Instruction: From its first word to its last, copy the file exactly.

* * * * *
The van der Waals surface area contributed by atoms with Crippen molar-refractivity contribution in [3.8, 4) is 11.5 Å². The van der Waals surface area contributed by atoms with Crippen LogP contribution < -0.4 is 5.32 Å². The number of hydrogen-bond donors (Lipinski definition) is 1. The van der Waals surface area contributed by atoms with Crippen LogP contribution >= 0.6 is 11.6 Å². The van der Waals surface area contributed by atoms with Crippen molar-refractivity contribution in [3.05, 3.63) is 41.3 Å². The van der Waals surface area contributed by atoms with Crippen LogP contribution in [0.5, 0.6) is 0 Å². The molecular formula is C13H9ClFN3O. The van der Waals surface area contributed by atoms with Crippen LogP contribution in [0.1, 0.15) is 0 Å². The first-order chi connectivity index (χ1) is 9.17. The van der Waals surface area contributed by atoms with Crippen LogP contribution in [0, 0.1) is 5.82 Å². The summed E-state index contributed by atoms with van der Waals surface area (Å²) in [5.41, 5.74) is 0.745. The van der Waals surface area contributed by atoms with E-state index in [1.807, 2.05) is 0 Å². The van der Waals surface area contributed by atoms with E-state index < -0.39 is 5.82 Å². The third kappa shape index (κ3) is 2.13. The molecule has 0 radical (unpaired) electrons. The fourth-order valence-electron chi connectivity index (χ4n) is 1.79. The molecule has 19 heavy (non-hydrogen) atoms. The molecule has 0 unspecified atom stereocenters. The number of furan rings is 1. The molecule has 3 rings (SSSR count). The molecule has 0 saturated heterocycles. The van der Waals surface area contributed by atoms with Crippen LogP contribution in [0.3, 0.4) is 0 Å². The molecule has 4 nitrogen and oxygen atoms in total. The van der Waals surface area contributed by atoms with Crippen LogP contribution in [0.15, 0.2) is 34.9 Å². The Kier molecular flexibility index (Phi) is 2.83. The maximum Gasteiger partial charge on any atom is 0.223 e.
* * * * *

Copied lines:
The van der Waals surface area contributed by atoms with Crippen molar-refractivity contribution in [3.8, 4) is 11.5 Å². The van der Waals surface area contributed by atoms with Crippen LogP contribution < -0.4 is 5.32 Å². The number of hydrogen-bond donors (Lipinski definition) is 1. The van der Waals surface area contributed by atoms with Crippen LogP contribution >= 0.6 is 11.6 Å². The van der Waals surface area contributed by atoms with Crippen molar-refractivity contribution in [3.05, 3.63) is 41.3 Å². The van der Waals surface area contributed by atoms with Crippen LogP contribution in [0.5, 0.6) is 0 Å². The molecular formula is C13H9ClFN3O. The van der Waals surface area contributed by atoms with Crippen LogP contribution in [0.1, 0.15) is 0 Å². The first-order chi connectivity index (χ1) is 9.17. The van der Waals surface area contributed by atoms with Crippen LogP contribution in [0, 0.1) is 5.82 Å². The summed E-state index contributed by atoms with van der Waals surface area (Å²) in [5.41, 5.74) is 0.745. The van der Waals surface area contributed by atoms with E-state index in [1.807, 2.05) is 0 Å². The van der Waals surface area contributed by atoms with E-state index < -0.39 is 5.82 Å². The third kappa shape index (κ3) is 2.13. The molecule has 0 radical (unpaired) electrons. The fourth-order valence-electron chi connectivity index (χ4n) is 1.79. The molecule has 19 heavy (non-hydrogen) atoms. The molecule has 0 unspecified atom stereocenters. The number of furan rings is 1. The molecule has 3 rings (SSSR count). The molecule has 0 saturated heterocycles. The van der Waals surface area contributed by atoms with Crippen LogP contribution in [0.3, 0.4) is 0 Å². The molecule has 4 nitrogen and oxygen atoms in total. The van der Waals surface area contributed by atoms with Crippen LogP contribution in [0.15, 0.2) is 34.9 Å². The Kier molecular flexibility index (Phi) is 2.83. The maximum Gasteiger partial charge on any atom is 0.223 e.